Donald Trump Versus ‘The Interagency Consensus’ by By Mark Hemingway for The Federalist
Trump’s presidency has been defined by senior government officials who are open about their loyalty to the administrative state, including criminal acts and abuses of power, over the imperatives of a democratically elected president.
This week there was an unfortunate blow-up on cable news where Lt. Col. Alexander Vindman, one of the witnesses against Donald Trump in the impeachment inquiry, was accused of having loyalty to Ukraine over the United States, since he was born in that country. This argument was unfortunate on two fronts. One, it ironically echoed the absurd and unfair charges that Trump and his supporters — and heck, in the case of Rep. Tulsi Gabbard, anyone who doesn’t express complete fealty to Democratic Party elders — must be Putin’s handmaiden.
Two, while antisemitism almost certainly didn’t motivate any of the people who made this argument, the “dual loyalty” canard was unfortunate considering that Vindman and his family were Jewish refugees to the United States escaping Soviet persecution. John Podhoretz wrote a commendable article explaining why this was hurtful to American Jews. So to be clear, I do not call into question Vindman’s service, integrity, or dedication to protecting America.
However, I do think the issue of loyalty to America in a narrow but important sense is at the crux of many of the debates about Donald Trump and his administration. Trump’s presidency has been unfortunately defined by the emergence of senior government officials who are quite open about demonstrating loyalty to the administrative state, up to and including criminal acts and abuses of power, over the imperatives of a democratically elected president.
The people doing these things may even sincerely justify what they’re doing as motivated by patriotism, but that doesn’t mean these abuses aren’t being done at the expense of a vision of America at odds with what the people want. Even if you don’t like Trump, this is a huge threat to the rule of law and the legitimacy of federal governance in the eyes of American citizens.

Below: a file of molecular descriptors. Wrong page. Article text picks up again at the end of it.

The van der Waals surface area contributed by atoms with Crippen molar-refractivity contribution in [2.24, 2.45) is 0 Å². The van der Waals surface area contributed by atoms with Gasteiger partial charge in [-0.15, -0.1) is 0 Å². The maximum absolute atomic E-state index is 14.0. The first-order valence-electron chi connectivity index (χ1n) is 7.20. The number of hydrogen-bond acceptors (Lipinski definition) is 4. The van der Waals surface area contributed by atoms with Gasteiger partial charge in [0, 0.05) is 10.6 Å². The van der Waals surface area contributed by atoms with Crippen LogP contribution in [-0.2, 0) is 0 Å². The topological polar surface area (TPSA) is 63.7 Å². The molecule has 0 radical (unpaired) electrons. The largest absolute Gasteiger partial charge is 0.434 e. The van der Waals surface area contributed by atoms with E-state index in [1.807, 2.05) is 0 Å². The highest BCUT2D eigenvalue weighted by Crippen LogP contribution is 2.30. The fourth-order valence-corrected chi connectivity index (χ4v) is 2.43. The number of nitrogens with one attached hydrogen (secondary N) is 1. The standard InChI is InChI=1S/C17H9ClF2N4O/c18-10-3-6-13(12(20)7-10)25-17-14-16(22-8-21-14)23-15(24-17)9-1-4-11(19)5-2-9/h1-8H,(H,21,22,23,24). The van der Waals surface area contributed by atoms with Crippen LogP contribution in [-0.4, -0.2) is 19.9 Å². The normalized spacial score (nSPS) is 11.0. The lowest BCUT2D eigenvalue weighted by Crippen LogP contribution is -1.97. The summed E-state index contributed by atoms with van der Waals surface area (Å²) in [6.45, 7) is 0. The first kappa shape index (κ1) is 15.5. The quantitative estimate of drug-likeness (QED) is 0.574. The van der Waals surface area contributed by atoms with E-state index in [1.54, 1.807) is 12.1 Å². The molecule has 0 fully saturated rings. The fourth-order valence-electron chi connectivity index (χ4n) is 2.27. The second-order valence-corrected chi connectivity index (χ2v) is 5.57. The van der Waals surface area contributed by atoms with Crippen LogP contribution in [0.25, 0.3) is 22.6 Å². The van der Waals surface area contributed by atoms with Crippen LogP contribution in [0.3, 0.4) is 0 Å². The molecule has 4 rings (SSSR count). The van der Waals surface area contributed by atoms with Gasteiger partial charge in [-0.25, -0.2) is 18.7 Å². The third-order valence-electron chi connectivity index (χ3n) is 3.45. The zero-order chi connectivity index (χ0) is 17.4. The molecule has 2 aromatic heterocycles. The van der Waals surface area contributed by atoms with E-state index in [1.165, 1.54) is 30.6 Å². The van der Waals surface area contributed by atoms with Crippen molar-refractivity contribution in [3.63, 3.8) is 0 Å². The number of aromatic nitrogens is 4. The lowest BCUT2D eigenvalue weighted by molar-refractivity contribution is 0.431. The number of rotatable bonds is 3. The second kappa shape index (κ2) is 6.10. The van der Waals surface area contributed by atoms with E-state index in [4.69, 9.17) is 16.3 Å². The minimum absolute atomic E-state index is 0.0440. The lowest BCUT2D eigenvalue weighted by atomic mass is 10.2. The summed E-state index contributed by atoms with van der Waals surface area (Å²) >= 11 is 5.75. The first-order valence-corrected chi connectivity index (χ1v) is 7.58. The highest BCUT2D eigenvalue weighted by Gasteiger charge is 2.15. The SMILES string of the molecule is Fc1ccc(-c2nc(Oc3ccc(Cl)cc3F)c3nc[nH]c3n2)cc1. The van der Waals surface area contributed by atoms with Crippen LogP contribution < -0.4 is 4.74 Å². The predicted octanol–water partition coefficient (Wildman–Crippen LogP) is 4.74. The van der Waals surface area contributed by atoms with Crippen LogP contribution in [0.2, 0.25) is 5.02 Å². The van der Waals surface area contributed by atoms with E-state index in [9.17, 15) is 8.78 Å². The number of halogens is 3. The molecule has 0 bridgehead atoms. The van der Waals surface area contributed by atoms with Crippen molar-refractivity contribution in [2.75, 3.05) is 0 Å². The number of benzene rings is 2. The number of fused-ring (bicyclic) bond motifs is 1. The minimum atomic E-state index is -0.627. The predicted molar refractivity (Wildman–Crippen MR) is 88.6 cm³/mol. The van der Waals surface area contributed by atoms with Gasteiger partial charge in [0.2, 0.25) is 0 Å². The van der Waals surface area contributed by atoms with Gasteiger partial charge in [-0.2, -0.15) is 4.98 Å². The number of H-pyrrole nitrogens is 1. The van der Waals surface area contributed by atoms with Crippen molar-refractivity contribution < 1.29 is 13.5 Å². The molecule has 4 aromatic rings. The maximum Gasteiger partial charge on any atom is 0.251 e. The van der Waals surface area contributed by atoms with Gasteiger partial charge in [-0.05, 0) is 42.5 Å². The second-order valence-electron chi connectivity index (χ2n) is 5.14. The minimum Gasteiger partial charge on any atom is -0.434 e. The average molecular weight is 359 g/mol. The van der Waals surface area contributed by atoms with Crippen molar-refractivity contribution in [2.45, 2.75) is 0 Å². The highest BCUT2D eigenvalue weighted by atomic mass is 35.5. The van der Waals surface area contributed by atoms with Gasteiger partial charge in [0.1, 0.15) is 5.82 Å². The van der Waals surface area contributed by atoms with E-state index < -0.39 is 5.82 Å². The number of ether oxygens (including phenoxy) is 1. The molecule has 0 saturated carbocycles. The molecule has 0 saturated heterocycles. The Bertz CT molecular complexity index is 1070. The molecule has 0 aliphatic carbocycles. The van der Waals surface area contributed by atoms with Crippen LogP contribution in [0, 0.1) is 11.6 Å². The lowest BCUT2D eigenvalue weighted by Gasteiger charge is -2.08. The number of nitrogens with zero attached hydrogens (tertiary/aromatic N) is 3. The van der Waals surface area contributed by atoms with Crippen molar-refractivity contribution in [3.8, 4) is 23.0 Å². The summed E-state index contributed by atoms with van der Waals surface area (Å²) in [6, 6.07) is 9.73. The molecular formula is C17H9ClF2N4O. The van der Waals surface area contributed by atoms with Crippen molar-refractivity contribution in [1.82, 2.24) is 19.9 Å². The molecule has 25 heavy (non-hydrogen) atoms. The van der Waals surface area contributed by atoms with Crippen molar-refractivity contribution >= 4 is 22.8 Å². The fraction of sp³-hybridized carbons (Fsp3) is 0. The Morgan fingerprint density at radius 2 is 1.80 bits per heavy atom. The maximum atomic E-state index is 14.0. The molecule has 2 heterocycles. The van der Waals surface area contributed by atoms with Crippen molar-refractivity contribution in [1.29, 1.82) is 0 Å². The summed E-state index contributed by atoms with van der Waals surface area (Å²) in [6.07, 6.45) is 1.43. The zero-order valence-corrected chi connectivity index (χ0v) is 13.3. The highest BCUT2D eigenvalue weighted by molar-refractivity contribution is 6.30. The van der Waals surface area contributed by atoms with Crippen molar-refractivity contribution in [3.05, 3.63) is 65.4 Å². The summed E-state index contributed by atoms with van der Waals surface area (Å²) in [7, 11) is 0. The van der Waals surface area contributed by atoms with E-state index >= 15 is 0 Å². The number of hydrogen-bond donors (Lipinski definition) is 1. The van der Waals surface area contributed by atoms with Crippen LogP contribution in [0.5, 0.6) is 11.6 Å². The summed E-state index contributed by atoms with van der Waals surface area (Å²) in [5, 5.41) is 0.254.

A Bureaucrat ‘Consensus’ Versus the Elected President
With that in mind, an aspect of Vindman’s testimony against Trump did raise alarm bells. “In the Spring of 2019, I became aware of outside influencers promoting a false narrative of Ukraine inconsistent with the consensus views of the interagency,” Vindman said in his opening statement. “This narrative was harmful to U.S. government policy. While my interagency colleagues and I were becoming increasingly optimistic on Ukraine’s prospects, this alternative narrative undermined U.S. government efforts to expand cooperation with Ukraine.”
What are the “consensus views of the interagency” in this context? Trump is accused of withholding aid to Ukraine in exchange for Ukraine investigating the (quite obviously shady) business dealings of a political opponent’s son. However, the aid in question was military aid to the Ukraine, including weapons, to help combat Russia.